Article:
Football team gets new offensive coordinator

Bluffton University Head Football Coach Denny Dorrel has announced that Aaron Krepps will be the new offensive coordinator for the football team. Krepps replaces Bryan Moore, who recently accepted a head coaching position at Wilmington College.

Krepps, a coach previously at Alderson Broaddus (W. Va.), Belle Vernon High School (Pa.), Eastern Michigan, Adrian (Michigan) College and Ohio Northern University in Ada said he received information about the opening at Bluffton from the head coach at Ohio Northern University and was pleased after doing research.

“As I gathered more and more information, I thought it was a really good fit for a lot of reasons,” said Krepps. “One was just the fit with the staff. All of my research was Coach Dorrel is a phenomenal person. He’s a family oriented man and that means a lot to me.”

Krepps also said the opportunity to win also played an important role in him coming to Bluffton.

“It’s a very good situation to come into. [Dorrel’s] changed the culture of the program in three years and increased in wins; and I truly, truly believe that we can win conference here.”

Krepps, coming from many successful programs prior, expects much of the same here at Bluffton as time goes on.

When asked about his expectations for Bluffton, he said, “I’d be setting the bar too low if I didn’t say to start as a conference final. That’s probably the first goal, and then to obviously get into the playoffs.”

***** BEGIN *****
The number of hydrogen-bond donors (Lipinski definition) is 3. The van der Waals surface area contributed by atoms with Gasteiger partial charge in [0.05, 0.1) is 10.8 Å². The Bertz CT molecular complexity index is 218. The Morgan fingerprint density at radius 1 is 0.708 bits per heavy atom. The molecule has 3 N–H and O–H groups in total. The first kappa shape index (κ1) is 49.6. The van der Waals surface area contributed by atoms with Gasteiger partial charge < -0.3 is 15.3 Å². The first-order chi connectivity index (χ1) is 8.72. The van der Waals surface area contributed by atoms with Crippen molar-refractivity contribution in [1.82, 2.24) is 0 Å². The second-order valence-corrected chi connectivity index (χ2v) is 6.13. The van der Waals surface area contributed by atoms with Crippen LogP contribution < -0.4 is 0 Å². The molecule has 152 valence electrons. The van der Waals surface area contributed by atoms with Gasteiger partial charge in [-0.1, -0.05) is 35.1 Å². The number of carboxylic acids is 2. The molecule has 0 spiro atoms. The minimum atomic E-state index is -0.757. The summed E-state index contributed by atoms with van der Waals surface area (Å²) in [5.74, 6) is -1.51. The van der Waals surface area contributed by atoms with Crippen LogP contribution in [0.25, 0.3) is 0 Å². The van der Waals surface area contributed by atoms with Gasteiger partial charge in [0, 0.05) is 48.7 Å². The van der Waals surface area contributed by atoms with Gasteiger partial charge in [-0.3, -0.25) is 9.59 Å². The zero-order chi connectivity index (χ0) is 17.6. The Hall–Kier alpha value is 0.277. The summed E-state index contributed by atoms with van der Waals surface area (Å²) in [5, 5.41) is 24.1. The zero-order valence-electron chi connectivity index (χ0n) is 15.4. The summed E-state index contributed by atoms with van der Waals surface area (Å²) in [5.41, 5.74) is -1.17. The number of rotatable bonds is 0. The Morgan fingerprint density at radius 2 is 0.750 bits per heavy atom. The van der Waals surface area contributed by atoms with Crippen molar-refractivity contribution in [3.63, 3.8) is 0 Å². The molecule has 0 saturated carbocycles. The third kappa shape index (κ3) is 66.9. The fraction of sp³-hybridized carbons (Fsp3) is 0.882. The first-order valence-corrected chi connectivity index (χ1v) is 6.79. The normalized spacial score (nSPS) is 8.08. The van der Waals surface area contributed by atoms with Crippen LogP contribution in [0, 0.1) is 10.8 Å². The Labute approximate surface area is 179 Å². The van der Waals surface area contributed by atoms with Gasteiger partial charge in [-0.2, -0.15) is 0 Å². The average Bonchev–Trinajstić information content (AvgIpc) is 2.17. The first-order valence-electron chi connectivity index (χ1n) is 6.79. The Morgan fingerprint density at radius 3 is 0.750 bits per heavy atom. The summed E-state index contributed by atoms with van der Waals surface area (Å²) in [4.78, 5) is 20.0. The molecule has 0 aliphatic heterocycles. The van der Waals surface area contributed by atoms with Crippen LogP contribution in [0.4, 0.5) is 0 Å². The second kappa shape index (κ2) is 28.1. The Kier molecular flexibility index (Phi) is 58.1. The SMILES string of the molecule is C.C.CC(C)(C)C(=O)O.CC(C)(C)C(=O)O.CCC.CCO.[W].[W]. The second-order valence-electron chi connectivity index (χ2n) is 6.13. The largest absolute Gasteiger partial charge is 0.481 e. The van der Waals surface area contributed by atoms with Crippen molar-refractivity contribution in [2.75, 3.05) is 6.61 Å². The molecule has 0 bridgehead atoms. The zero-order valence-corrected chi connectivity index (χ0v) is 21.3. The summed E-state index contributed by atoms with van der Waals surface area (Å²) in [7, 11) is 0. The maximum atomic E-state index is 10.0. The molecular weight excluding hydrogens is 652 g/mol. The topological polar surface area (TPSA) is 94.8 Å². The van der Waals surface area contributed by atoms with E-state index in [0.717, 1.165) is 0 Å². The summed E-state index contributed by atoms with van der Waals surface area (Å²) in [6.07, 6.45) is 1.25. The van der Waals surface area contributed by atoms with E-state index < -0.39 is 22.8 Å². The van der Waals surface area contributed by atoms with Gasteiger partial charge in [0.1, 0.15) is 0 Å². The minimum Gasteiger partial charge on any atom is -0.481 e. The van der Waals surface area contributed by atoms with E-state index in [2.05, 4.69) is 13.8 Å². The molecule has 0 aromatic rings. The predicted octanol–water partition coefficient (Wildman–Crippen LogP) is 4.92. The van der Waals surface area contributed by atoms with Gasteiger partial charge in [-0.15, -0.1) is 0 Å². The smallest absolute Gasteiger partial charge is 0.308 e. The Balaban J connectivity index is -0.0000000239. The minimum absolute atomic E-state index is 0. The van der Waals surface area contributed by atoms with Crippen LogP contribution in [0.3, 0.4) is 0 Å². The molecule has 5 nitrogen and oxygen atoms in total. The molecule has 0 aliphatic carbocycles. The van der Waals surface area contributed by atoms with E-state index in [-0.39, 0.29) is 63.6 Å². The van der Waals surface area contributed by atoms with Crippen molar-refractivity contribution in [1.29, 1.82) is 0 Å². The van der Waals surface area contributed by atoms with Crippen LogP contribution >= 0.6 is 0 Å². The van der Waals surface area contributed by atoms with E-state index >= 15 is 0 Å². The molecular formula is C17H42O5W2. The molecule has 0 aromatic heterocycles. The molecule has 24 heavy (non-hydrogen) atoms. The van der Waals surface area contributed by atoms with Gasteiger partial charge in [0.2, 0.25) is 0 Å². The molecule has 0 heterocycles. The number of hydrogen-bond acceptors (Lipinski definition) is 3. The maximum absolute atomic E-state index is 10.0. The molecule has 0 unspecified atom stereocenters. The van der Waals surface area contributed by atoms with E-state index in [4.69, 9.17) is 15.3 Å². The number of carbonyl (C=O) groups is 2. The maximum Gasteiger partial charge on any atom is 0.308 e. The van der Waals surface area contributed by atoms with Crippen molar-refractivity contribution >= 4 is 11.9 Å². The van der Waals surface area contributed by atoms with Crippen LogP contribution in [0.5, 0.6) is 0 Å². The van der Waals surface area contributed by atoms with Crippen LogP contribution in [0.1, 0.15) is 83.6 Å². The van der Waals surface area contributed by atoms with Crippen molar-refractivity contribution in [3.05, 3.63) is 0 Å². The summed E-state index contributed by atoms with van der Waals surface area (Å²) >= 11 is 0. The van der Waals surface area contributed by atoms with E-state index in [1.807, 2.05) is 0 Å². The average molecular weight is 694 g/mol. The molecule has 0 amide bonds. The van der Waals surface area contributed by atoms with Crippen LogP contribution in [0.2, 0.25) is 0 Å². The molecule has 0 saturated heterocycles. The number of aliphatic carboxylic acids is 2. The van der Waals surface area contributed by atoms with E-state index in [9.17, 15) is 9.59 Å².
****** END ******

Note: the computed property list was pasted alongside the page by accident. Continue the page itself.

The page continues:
Krepps said building relationships with the players and team is high on his list as well.

“So far, so good. Great people on campus,” Krepps said. “Coach Davis, Coach West, Coach Dorrel, everybody has been really welcoming, and I can see why there’s been success, because it starts with people.”

Krepps played at Washington & Jefferson College in Washington, Pa., as a wide receiver and was a two-time All-American in his time there. He also played professionally in the Canadian Football League for the British Columbia Lions. Krepps said he’s a very competitive person and that coaching college football was the perfect way to continue his competitiveness in the sport he loves.

“I truly love the sport,” Krepps said. “I love the life lessons it teaches you as a person and as a player, things you’re going to be able to carry over into everyday life. It’s rare to be able to do something that you love every day in life.”

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Gino Spadaro

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